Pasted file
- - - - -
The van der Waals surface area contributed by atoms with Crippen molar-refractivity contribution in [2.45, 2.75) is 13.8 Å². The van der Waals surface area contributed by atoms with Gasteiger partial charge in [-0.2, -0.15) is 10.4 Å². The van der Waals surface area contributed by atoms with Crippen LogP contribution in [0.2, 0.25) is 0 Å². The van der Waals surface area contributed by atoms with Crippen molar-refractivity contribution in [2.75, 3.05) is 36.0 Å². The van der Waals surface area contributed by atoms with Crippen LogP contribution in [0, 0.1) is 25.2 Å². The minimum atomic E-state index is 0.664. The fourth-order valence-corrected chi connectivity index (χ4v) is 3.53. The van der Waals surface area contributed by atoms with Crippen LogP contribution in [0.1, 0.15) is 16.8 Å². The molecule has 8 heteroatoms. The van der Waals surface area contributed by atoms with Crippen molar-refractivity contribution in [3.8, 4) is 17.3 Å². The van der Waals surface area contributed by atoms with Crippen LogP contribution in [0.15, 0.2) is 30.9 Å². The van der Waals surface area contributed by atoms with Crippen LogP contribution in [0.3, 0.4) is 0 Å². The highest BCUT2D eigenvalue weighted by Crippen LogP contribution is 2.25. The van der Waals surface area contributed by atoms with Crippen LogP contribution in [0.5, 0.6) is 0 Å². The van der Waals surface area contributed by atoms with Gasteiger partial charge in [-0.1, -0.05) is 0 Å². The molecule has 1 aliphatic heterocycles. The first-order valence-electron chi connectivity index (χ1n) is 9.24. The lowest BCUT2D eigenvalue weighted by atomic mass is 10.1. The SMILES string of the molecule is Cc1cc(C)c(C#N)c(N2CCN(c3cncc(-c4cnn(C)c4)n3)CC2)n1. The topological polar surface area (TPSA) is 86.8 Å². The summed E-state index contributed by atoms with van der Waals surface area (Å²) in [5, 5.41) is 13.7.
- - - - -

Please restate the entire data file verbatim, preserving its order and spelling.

The van der Waals surface area contributed by atoms with Crippen molar-refractivity contribution in [2.45, 2.75) is 13.8 Å². The van der Waals surface area contributed by atoms with Gasteiger partial charge in [-0.2, -0.15) is 10.4 Å². The van der Waals surface area contributed by atoms with Crippen LogP contribution in [0.2, 0.25) is 0 Å². The van der Waals surface area contributed by atoms with Crippen molar-refractivity contribution in [2.75, 3.05) is 36.0 Å². The van der Waals surface area contributed by atoms with Crippen LogP contribution in [0, 0.1) is 25.2 Å². The minimum atomic E-state index is 0.664. The fourth-order valence-corrected chi connectivity index (χ4v) is 3.53. The van der Waals surface area contributed by atoms with Crippen LogP contribution in [0.1, 0.15) is 16.8 Å². The molecule has 8 heteroatoms. The van der Waals surface area contributed by atoms with Crippen molar-refractivity contribution in [3.8, 4) is 17.3 Å². The van der Waals surface area contributed by atoms with Crippen LogP contribution in [0.15, 0.2) is 30.9 Å². The van der Waals surface area contributed by atoms with Crippen LogP contribution in [0.3, 0.4) is 0 Å². The highest BCUT2D eigenvalue weighted by Crippen LogP contribution is 2.25. The van der Waals surface area contributed by atoms with Crippen LogP contribution in [0.5, 0.6) is 0 Å². The van der Waals surface area contributed by atoms with Gasteiger partial charge in [-0.1, -0.05) is 0 Å². The molecule has 1 aliphatic heterocycles. The first-order valence-electron chi connectivity index (χ1n) is 9.24. The lowest BCUT2D eigenvalue weighted by atomic mass is 10.1. The SMILES string of the molecule is Cc1cc(C)c(C#N)c(N2CCN(c3cncc(-c4cnn(C)c4)n3)CC2)n1. The topological polar surface area (TPSA) is 86.8 Å². The summed E-state index contributed by atoms with van der Waals surface area (Å²) in [5, 5.41) is 13.7.